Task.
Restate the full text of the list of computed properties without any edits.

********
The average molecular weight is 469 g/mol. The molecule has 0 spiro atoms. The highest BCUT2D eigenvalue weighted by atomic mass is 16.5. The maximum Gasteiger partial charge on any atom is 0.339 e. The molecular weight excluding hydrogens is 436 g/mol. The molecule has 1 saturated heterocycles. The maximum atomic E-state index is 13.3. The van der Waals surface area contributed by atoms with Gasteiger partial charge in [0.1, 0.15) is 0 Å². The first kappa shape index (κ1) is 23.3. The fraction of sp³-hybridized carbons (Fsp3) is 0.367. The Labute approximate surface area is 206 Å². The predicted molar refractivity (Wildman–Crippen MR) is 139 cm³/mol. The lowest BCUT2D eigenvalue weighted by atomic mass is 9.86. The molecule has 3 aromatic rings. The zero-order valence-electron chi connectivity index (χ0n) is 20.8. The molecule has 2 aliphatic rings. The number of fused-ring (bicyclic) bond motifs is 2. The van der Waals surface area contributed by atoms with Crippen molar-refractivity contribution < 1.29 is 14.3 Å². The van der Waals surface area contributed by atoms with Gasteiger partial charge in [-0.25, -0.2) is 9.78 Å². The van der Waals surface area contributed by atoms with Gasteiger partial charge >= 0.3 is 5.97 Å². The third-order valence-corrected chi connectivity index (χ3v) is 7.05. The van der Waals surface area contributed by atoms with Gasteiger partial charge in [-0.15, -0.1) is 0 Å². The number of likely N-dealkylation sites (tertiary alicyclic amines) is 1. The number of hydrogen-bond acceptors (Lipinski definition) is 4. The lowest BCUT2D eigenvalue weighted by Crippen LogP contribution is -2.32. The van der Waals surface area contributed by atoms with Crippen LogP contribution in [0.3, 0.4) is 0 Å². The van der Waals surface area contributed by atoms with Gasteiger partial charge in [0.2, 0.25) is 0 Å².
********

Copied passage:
The average molecular weight is 469 g/mol. The molecule has 0 spiro atoms. The highest BCUT2D eigenvalue weighted by atomic mass is 16.5. The maximum Gasteiger partial charge on any atom is 0.339 e. The molecular weight excluding hydrogens is 436 g/mol. The molecule has 1 saturated heterocycles. The maximum atomic E-state index is 13.3. The van der Waals surface area contributed by atoms with Gasteiger partial charge in [0.1, 0.15) is 0 Å². The first kappa shape index (κ1) is 23.3. The fraction of sp³-hybridized carbons (Fsp3) is 0.367. The Labute approximate surface area is 206 Å². The predicted molar refractivity (Wildman–Crippen MR) is 139 cm³/mol. The lowest BCUT2D eigenvalue weighted by atomic mass is 9.86. The molecule has 3 aromatic rings. The zero-order valence-electron chi connectivity index (χ0n) is 20.8. The molecule has 2 aliphatic rings. The number of fused-ring (bicyclic) bond motifs is 2. The van der Waals surface area contributed by atoms with Crippen molar-refractivity contribution < 1.29 is 14.3 Å². The van der Waals surface area contributed by atoms with Gasteiger partial charge in [-0.25, -0.2) is 9.78 Å². The van der Waals surface area contributed by atoms with Gasteiger partial charge >= 0.3 is 5.97 Å². The third-order valence-corrected chi connectivity index (χ3v) is 7.05. The van der Waals surface area contributed by atoms with Gasteiger partial charge in [-0.15, -0.1) is 0 Å². The number of likely N-dealkylation sites (tertiary alicyclic amines) is 1. The number of hydrogen-bond acceptors (Lipinski definition) is 4. The lowest BCUT2D eigenvalue weighted by Crippen LogP contribution is -2.32. The van der Waals surface area contributed by atoms with Crippen LogP contribution in [0.3, 0.4) is 0 Å². The van der Waals surface area contributed by atoms with Gasteiger partial charge in [0.2, 0.25) is 0 Å².